The calendar read Dec. 6 and the bedroom windows stood wide open. They had been for more than a week, turning my room into a refrigerator, our beds covered in crinkly wax paper and stacked high with platters of savory potato-leek börek and loaves of Irish brown bread. We slept on the couch, when there was time to sleep, hands still dusty with flour. One day left until the cookbook coming-out party, and we had enough food to feed an army.
The navy and air force would soon arrive, too.
It was 1993, and we had schemed to turn our senioritis into a class project for our Women in Religion class. At 111 Woodland Ave., we watched movies about food and community, food and religion, food and culture. We read books and shared Bible passages. And, every Friday, someone cooked a meal, a prerequisite for recipes to be added to the cookbook. (Against the rules, Ellen’s mint julep recipe made it in, and I’ve always felt cheated.)
Food was important in our house. Most of us were vegetarian and needed to diversify our nutrient intake. But mostly it was just good — to eat, to eat well and to eat with friends. We found that, when we cooked, people came — the cute guys from the Crack Shack and Woodland Manor, girlfriends who would otherwise rarely wander off of Lowes, Kevin with the cramped kitchen in Firwood. They regularly showed up at dinnertime and ate everything we served. Our parties were popular, fueled by sugars and starches and savory vegetables.
On Dec. 7, we opened the doors and the hungry crowd pushed in. We fed hundreds — professors and employers, neighbors and strangers, everyone dressed for a holiday celebration and ready to loosen a few belt notches before finals.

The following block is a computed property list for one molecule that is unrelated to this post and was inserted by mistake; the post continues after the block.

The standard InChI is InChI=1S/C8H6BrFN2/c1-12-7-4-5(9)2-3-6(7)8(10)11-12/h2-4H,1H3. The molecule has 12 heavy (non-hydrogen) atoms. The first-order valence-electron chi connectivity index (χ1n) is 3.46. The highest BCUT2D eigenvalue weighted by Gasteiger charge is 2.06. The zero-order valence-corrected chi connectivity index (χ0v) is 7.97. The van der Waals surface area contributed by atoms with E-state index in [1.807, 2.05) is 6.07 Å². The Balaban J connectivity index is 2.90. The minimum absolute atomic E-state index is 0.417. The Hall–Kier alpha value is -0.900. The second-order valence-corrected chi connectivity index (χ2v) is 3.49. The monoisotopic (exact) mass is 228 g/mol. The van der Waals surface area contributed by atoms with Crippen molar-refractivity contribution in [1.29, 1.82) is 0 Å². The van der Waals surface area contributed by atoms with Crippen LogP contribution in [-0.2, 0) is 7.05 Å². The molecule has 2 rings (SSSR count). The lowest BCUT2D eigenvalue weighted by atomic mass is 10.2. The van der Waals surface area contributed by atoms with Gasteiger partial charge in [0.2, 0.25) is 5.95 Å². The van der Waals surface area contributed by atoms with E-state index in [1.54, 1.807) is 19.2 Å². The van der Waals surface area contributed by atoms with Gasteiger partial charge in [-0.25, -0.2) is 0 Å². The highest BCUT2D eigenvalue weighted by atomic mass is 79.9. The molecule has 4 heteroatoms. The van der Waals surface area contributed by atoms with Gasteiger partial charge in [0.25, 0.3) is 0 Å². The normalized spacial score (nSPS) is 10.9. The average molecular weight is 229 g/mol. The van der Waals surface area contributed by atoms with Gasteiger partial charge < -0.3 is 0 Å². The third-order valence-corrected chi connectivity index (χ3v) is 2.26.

The cookbook we created was Thalia’s Feast, a nod to a Greek muse who presided over banquets and the elegant arts. Ellen’s ink drawings brought the toga-clad lady to life in the index, and we each contributed our penmanship to the 63 recipes inside. Our print-on-demand was a photocopier in the religious studies department. We assembled enough for the class project; for our families; for the friends who showed up at our door nearly every dinnertime; and for posterity. I still hand out the occasional copy, a way of initiating a new friend into the circle we nourished over Kerri’s Irish soda bread, Annie’s gnocchi, Nan’s Christmas season surprise, Sarah’s lemon dream bars and my zucchini chocolate cake.
Those women taught me to bake in our undersized, ancient, maroon oven that required a wedged broom handle to keep the door shut. When I moved into my first post-graduation landlord house, I burned everything I baked. But I took with me the knowledge that food is more than sustenance. We put our joys and our tears into what we create in our lives. The Woodland Avenue women and their recipes for life continue to sustain me today.No Comments